It’s Health and Safety Gone Mad – isn’t it?

By Celia Burns on 4th April 2014

Lots of patients find it amusing that we insist on them wearing safety goggles as soon as we lie them back in the chair – even for a check up.

Of course, when they ask “why are you doing that?” the easy answer is “because we are legally obliged to”, but there is a more important reason too.

When you lie on your back with your eyes open, gravity will ensure that anything above you that isn’t held or attached to something will fall in your eyes. When we are treating you, little flecks of tartar, infected plaque, and sharp pieces of filling can be flicked into the surrounding air, and they will then settle onto whatever is below – which of course can be your eyes. The damage done can be very significant indeed.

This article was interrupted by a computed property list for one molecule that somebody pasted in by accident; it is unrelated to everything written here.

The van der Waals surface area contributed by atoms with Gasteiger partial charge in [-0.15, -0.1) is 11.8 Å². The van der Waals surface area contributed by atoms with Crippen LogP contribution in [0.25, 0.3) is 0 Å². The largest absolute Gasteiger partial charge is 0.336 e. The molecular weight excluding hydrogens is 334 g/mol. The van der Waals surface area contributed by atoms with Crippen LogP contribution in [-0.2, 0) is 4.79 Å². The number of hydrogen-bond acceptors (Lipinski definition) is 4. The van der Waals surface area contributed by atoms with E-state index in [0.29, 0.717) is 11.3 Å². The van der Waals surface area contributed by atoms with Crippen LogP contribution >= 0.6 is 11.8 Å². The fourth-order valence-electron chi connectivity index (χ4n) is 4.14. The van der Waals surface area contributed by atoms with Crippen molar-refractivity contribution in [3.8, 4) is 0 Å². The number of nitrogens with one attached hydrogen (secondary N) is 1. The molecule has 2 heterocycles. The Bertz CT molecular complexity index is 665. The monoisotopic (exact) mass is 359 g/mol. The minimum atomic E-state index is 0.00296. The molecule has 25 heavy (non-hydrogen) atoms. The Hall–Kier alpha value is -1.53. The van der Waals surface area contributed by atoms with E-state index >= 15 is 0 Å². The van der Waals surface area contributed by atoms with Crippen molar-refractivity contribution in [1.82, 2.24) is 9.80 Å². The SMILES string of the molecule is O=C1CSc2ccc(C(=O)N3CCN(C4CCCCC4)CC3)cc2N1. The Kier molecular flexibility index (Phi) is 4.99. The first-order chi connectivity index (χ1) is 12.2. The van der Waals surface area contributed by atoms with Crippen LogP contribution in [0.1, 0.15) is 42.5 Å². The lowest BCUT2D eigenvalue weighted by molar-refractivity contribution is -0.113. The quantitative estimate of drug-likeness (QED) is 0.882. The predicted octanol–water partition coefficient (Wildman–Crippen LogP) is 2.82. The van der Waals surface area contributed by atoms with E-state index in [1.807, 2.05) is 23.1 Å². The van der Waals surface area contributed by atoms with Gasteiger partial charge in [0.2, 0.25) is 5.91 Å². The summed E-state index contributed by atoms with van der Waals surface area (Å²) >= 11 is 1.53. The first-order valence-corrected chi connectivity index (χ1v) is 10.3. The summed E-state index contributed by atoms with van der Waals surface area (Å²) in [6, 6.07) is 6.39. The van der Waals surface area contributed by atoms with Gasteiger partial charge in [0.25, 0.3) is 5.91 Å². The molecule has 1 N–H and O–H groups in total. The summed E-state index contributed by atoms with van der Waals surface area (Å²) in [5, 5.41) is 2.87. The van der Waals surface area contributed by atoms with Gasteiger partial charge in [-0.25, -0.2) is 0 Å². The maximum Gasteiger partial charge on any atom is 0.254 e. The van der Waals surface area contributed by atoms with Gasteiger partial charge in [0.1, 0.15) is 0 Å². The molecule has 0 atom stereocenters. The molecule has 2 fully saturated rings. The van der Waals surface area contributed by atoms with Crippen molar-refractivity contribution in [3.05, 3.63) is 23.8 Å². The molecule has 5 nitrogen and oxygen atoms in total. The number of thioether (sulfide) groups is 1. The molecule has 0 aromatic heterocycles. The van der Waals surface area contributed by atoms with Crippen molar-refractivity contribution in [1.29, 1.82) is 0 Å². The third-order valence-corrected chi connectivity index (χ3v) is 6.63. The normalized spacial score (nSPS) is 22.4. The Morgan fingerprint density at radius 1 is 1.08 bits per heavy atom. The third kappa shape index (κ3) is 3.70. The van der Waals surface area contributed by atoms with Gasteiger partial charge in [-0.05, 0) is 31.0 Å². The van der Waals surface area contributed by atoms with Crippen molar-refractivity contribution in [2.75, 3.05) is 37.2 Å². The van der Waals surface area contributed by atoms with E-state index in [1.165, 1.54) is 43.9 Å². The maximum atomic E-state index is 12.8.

I realised the importance of this many years ago at a time when I didn’t routinely wear goggles when I was performing dentistry. I had an optician appointment, and was surprised when the optician asked me if I had come straight from work. Answering in the affirmative, I asked how he knew. “Because I can see bits of dental amalgam floating round in your eyes” came the reply.

I was in no pain and had no idea that any foreign bodies were in my eyes at all, but from that day to this I don’t do any work without eye protection for me and for my patients and staff.

And as for why patients need glasses for check ups? Occasionally, in any environment however well maintained, things fall off ceilings!

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About the Author

Celia Burns - Principal Dentist & Clinical Director

My first love isn’t teeth; it’s people. That’s why I love being a dentist. It’s the best feeling in the world to be able to help an anxious patient, who has possibly avoided going to the dentist for many years, build their trust in me, and I get a real thrill from helping someone achieve the confidence in their smile that they want.

Six Month Smiles BACD - British Academy of Cosmetic Dentistry British Dental Association The Oral Health Foundation GDC